University freshmen often look forward to the many socialisation opportunities that come with this new chapter of their lives. But with the suspension of most campus activities such as orientation camps to curb the spread of Covid-19, many freshmen are doubtful about whether they can forge genuine friendships with others in their cohort.
Harry Mao, 21, is among some disappointed freshmen in Singapore Institute of Technology (SIT). The Electrical Power Engineering student said: “It’s a really unfortunate situation as this is a unique opportunity to meet new people, and you really cannot get the same experience again.”
Majoring in the same degree at SIT, Jaclyn Phua, 20, added: “I was quite bummed out…Online interactions seem less enthusiastic and a little forced. So I definitely feel that I am missing out on the chance to become friends with new people the ‘regular way’.”
“I would definitely have to work harder in terms of breaking the ice to potentially make new friends and putting myself out there,” Jaclyn said.
For 20-year-old Venessa Chee, who is pursuing a Bachelor of Engineering from the National University of Singapore (NUS), she adds that having virtual orientations has been a challenging experience for her.
“[The orientation participants and student leaders] met over Zoom but it was not very interactive. It was also very difficult to connect on a personal level because of the awkwardness as there was not much participation from fellow students,” explained Venessa.
On the other hand, some students are relieved that they didn’t have to participate in the bonding camps this year.
A student who holds this sentiment is 19-year-old Sarah Dendroff.
“I don’t really like being in uncomfortable situations such as camps,” said the NUS Life Sciences student.
She did get to meet other coursemates during a mandatory orientation talk on Zoom, but no one really made an impression on her. “I do feel that I’m missing out on that bonding experience in terms of getting to know people. There is definitely a lack of human touch.”
Some freshmen also raised concerns regarding the home-based learning (HBL) experience, as students are expected to be more independent and self-directed.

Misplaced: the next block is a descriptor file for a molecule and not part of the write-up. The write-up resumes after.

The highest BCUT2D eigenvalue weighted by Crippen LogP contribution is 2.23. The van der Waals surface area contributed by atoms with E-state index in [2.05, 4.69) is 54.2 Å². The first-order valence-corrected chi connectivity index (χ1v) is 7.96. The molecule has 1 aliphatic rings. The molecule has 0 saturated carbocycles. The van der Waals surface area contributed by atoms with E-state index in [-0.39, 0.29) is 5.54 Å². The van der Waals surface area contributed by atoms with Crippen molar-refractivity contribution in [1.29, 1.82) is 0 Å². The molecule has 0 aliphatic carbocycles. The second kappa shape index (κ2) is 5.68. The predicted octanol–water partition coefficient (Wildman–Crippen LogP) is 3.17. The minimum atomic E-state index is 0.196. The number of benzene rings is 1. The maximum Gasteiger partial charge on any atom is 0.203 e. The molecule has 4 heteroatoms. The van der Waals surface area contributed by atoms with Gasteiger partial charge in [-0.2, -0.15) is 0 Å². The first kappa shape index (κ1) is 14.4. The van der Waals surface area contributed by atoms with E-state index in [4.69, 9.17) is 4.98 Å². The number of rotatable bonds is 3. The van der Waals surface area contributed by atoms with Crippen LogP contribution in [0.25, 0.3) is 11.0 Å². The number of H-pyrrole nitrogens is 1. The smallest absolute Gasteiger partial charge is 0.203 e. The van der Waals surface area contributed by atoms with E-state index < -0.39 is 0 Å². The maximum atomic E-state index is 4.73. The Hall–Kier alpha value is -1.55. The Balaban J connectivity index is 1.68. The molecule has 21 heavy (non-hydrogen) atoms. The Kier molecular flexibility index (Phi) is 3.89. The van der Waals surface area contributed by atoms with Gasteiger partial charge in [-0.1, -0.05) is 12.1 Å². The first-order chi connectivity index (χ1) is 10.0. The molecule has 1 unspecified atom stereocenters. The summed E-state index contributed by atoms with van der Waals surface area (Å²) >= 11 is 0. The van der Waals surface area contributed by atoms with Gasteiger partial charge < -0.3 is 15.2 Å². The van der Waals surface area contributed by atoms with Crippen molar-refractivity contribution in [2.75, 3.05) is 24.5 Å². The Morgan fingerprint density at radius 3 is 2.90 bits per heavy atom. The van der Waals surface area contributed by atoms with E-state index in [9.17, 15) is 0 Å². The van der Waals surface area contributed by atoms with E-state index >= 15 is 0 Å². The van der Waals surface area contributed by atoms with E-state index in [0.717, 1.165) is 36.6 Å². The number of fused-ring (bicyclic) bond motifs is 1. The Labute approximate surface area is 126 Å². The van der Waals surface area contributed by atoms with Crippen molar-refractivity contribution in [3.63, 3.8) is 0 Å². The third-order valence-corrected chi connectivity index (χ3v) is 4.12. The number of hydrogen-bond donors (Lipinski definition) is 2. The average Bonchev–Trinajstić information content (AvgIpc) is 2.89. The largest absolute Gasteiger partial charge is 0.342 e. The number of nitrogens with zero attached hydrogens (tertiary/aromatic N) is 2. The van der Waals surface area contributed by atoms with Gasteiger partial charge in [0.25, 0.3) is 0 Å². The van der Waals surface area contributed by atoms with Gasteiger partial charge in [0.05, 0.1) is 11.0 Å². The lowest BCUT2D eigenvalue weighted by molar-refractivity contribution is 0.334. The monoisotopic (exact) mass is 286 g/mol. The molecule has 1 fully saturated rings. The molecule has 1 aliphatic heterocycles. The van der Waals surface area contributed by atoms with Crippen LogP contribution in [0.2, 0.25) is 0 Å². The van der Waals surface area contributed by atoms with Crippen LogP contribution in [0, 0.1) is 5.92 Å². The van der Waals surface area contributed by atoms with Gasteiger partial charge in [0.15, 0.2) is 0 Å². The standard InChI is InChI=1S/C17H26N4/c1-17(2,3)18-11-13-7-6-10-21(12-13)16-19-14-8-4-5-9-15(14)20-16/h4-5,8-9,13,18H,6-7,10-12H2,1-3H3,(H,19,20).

In a recent poll with 120 tertiary students conducted by The UrbanWire, three out of four respondents said they prefer learning on campus to HBL as they find face-to-face classes more effective. They also prefer interacting with their peers in person, rather than via video conferencing and messaging apps.
Jaclyn said she’s anxious about having to adapt to the new normal. She knows she will have to be more disciplined in order to manage her time effectively. She also has to make sure she has a good grasp of the content without expecting immediate help from her professors or peers.
For Sarah, having to do every little thing online can be quite a chore. While she finds the processes rather repetitive and tiring, she said she understands that there’s nothing that can be done about the situation.
“A huge chunk of my university life will be online. But this isn’t in my control so I’m going with the flow,” she said.
Venessa is looking at the bright side. She likes that lectures and tutorials are often recorded now. “It’s convenient and helpful to students as it serves as a good reference point for them to look back on and replay for self-studying”.
Harry also appreciates that HBL has given him more flexibility in planning ahead and learning new skills outside of his curriculum, such as programming.
“I’m looking forward to experiencing life on campus and meeting new friends in school. However, safety measures will always come first,” he says.